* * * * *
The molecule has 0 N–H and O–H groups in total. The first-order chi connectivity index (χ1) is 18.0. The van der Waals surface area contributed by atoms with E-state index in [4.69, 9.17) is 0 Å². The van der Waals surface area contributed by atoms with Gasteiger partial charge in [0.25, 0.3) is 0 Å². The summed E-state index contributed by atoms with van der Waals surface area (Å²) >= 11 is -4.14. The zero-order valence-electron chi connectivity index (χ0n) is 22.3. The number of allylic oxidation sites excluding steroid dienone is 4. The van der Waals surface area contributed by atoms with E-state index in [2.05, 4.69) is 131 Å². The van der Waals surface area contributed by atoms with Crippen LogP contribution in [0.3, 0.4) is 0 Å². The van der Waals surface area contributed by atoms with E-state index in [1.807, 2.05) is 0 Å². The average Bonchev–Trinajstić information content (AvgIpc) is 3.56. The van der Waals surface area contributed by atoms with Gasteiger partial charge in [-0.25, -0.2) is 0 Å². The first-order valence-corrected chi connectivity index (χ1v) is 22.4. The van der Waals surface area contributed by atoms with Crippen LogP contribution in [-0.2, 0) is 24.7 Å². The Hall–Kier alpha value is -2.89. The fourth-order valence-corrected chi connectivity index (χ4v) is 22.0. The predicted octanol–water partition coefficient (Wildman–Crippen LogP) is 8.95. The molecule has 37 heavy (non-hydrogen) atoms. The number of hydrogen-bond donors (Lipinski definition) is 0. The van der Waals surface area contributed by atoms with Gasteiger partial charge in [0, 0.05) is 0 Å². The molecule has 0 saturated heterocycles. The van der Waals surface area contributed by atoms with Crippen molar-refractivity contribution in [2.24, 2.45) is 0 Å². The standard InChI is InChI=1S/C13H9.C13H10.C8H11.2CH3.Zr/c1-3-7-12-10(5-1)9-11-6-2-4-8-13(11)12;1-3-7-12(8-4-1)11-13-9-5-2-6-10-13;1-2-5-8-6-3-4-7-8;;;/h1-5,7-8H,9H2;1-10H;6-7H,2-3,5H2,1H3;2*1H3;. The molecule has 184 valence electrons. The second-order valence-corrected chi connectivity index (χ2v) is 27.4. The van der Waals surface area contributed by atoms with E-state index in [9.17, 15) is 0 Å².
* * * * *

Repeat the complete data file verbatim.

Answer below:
The molecule has 0 N–H and O–H groups in total. The first-order chi connectivity index (χ1) is 18.0. The van der Waals surface area contributed by atoms with E-state index in [4.69, 9.17) is 0 Å². The van der Waals surface area contributed by atoms with Gasteiger partial charge in [0.25, 0.3) is 0 Å². The summed E-state index contributed by atoms with van der Waals surface area (Å²) >= 11 is -4.14. The zero-order valence-electron chi connectivity index (χ0n) is 22.3. The number of allylic oxidation sites excluding steroid dienone is 4. The van der Waals surface area contributed by atoms with E-state index in [2.05, 4.69) is 131 Å². The van der Waals surface area contributed by atoms with Crippen LogP contribution in [0.3, 0.4) is 0 Å². The van der Waals surface area contributed by atoms with E-state index in [1.807, 2.05) is 0 Å². The average Bonchev–Trinajstić information content (AvgIpc) is 3.56. The van der Waals surface area contributed by atoms with Gasteiger partial charge in [-0.25, -0.2) is 0 Å². The first-order valence-corrected chi connectivity index (χ1v) is 22.4. The van der Waals surface area contributed by atoms with Crippen LogP contribution in [-0.2, 0) is 24.7 Å². The Hall–Kier alpha value is -2.89. The fourth-order valence-corrected chi connectivity index (χ4v) is 22.0. The predicted octanol–water partition coefficient (Wildman–Crippen LogP) is 8.95. The molecule has 37 heavy (non-hydrogen) atoms. The number of hydrogen-bond donors (Lipinski definition) is 0. The van der Waals surface area contributed by atoms with Gasteiger partial charge in [0, 0.05) is 0 Å². The molecule has 0 saturated heterocycles. The van der Waals surface area contributed by atoms with Crippen molar-refractivity contribution in [2.24, 2.45) is 0 Å². The standard InChI is InChI=1S/C13H9.C13H10.C8H11.2CH3.Zr/c1-3-7-12-10(5-1)9-11-6-2-4-8-13(11)12;1-3-7-12(8-4-1)11-13-9-5-2-6-10-13;1-2-5-8-6-3-4-7-8;;;/h1-5,7-8H,9H2;1-10H;6-7H,2-3,5H2,1H3;2*1H3;. The molecule has 184 valence electrons. The second-order valence-corrected chi connectivity index (χ2v) is 27.4. The van der Waals surface area contributed by atoms with E-state index in [9.17, 15) is 0 Å².